While airlines retiring some older, fuel-guzzling planes from fleets will help, each plane maker is taking the calculated risk of continuing to produce jets faster than the market can absorb them. Airbus is set to complete 51 aircraft a month, despite delivering only 74 in the entire second quarter. Even as Boeing scales back its production plans, it wants to get back to producing 31 of its 737 Max jets a month by early 2022. The monthly build rates for its widebody 787s and 777s were at 19 pre-Covid and are coming down to a combined 8 jets a month next year. The U.S. manufacturer is pushing to hand over at least half of the grounded 737 Max aircraft in the first 12 months after the plane’s return to service. But delivery delays related to the grounding have given customers extra leverage to demand flexibility on when they accept the jets.

“Both are very focused on minimizing cash burn, and part of that strategy is ensuring you don’t build a lot of airplanes that sit on the ramp,” says Bloomberg Intelligence analyst George Ferguson. “Airbus is being less cautious than Boeing, trying to build through the downturn in hopes that as things fade, the customers will come and get their airplanes.”

By continuing to produce more than it can deliver, Airbus would provide greater support for its cash-strapped supplier network and more jobs for its own workforce, something Faury has flagged as a priority. The danger is that if the recovery comes later than expected—a growing possibility as areas in Europe and elsewhere see a flareup in Covid-19 cases—Airbus will be stuck with even more planes it can’t push on the airlines.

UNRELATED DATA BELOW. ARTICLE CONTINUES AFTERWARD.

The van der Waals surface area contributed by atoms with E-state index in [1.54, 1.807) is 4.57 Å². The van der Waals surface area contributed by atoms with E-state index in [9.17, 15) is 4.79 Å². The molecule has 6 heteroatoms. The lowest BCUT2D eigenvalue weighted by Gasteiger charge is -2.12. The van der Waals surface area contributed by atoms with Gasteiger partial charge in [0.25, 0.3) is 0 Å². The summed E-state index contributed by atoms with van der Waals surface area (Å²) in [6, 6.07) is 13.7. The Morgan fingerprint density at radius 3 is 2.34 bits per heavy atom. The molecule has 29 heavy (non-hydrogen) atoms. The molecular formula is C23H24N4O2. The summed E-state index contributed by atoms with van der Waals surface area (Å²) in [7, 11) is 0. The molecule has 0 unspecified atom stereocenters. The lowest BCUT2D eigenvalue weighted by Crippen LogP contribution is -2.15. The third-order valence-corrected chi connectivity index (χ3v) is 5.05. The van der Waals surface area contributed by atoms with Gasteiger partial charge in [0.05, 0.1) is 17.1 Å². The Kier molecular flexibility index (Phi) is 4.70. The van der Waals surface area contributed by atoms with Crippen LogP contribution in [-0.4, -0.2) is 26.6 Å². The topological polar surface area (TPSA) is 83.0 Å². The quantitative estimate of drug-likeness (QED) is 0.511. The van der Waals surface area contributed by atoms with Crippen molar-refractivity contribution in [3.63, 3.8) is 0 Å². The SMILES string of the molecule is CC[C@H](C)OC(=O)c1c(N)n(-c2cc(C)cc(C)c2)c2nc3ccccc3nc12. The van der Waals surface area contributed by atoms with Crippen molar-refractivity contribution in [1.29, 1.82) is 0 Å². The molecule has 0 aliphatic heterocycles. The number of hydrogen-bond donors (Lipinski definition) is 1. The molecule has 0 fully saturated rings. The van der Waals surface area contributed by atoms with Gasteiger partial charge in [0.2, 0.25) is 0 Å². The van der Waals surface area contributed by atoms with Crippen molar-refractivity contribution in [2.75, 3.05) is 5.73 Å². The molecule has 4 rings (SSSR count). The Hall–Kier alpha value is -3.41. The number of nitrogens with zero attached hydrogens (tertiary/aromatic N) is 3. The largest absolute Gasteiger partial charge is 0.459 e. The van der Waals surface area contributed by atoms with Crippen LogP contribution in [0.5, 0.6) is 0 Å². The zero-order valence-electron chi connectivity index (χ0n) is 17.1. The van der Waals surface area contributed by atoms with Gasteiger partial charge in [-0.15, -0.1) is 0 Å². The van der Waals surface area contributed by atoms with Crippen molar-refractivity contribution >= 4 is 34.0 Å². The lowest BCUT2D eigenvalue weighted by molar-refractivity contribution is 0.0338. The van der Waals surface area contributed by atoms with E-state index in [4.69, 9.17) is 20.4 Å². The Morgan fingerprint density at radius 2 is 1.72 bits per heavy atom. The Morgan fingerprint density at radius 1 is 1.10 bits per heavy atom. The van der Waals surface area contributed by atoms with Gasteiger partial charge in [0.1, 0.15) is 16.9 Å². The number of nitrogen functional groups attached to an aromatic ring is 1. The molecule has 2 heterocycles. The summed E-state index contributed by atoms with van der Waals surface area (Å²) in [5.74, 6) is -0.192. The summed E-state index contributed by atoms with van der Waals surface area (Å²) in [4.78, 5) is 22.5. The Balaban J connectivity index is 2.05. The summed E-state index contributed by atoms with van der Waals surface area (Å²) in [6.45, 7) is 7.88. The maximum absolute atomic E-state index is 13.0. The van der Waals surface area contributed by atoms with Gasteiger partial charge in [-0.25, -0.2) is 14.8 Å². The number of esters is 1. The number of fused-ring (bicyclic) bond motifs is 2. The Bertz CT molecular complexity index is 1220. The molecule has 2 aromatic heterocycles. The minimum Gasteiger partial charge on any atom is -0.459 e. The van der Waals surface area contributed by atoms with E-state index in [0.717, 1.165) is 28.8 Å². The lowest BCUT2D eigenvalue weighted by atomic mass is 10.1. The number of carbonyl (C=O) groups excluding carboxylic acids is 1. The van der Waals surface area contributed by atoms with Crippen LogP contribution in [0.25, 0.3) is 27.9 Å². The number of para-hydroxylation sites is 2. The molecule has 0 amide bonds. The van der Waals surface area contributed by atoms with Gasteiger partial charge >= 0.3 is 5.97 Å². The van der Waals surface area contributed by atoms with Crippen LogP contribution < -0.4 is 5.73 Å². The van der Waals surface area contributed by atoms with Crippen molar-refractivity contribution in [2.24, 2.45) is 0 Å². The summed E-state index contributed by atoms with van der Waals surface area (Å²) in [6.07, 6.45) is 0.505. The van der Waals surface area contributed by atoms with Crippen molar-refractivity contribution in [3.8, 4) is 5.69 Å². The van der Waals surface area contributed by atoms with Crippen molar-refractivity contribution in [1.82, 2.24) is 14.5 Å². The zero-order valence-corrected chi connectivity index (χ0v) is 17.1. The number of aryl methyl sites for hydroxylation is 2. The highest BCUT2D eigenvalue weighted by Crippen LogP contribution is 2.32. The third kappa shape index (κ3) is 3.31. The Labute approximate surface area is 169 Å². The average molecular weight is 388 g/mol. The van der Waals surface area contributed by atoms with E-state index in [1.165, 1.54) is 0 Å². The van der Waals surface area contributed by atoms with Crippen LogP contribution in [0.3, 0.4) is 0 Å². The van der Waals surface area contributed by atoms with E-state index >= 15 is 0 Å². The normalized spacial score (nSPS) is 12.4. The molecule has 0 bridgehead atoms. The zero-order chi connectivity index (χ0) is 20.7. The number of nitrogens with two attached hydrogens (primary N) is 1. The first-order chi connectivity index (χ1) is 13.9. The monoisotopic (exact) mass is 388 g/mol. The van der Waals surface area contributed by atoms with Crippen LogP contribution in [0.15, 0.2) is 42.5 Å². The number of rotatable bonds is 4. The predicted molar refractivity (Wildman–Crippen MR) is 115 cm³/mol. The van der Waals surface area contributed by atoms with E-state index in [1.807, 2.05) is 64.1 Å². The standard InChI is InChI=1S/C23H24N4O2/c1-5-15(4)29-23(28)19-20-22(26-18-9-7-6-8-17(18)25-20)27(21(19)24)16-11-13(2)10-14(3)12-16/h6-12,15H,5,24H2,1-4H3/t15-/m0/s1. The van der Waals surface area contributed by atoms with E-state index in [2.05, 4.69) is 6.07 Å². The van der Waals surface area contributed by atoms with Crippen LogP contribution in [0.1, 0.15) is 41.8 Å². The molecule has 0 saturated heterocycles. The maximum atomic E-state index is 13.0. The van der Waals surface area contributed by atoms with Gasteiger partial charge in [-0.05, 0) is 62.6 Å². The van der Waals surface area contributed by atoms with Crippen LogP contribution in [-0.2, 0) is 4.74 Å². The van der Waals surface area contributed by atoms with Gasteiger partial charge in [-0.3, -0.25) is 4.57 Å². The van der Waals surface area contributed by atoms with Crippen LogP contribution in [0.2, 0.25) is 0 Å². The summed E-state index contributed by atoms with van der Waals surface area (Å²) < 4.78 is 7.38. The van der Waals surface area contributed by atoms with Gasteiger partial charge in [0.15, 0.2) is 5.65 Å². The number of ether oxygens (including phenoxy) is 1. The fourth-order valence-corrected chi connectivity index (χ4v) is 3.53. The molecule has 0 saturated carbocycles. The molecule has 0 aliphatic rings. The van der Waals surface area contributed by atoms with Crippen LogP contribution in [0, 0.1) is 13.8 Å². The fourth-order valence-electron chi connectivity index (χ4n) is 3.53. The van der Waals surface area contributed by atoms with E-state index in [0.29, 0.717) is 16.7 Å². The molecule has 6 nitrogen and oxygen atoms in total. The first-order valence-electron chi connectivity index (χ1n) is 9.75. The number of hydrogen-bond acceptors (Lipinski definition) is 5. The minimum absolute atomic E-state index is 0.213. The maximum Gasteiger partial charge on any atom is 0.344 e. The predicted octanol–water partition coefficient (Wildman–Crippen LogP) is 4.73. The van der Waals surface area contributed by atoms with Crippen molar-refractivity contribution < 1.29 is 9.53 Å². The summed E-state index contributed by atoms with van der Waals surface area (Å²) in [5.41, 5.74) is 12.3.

The company has matched its adjustments as closely as possible to the downturn “in a way that is sustainable and brings back stability, not only for the company but also the wider supply chain, too,” says Chief Operating Officer Michael Schöllhorn. It can cut back further if needed, he says.

Airlines are sounding an increasingly cautious note. Air France-KLM said on July 31 that it will continue to take aircraft only if it has financing. Air Canada in July threatened to cancel Boeing and Airbus orders, including for Airbus’s Quebec-made A220 narrowbody jet, if it doesn’t get support from the Canadian government. Willie Walsh, CEO of British Airways owner IAG SA, said airlines that treat the crisis as temporary are “misguided.”

A further downturn in demand could force more drastic measures. Boeing is already considering consolidating production of its 787 widebody, which is built at factories in North Charleston, S.C., and Everett, Wash., into a single plant. Hard decisions lie ahead, CEO Dave Calhoun said on an earnings call: “I don’t want to predispose any answers, because we don’t have any.”

For Airbus, which assembles planes in China, Europe, and North America, the options are more limited. The company has ruled out closing factories in the short term. And dismissing more workers, after it already announced plans for 15,000 cuts, would risk a run-in with European labor unions.

Still, standing firm could pay off, allowing Airbus to scoop up a bigger share of the market, says Bloomberg Intelligence’s Ferguson. He says the company is better positioned to bet travel will bounce back because of state support and a healthier narrowbody program—but it might not be enough. “Cutting production is the most important lever to pull to get through the downturn,” Ferguson says. “I don’t see any other good responses.”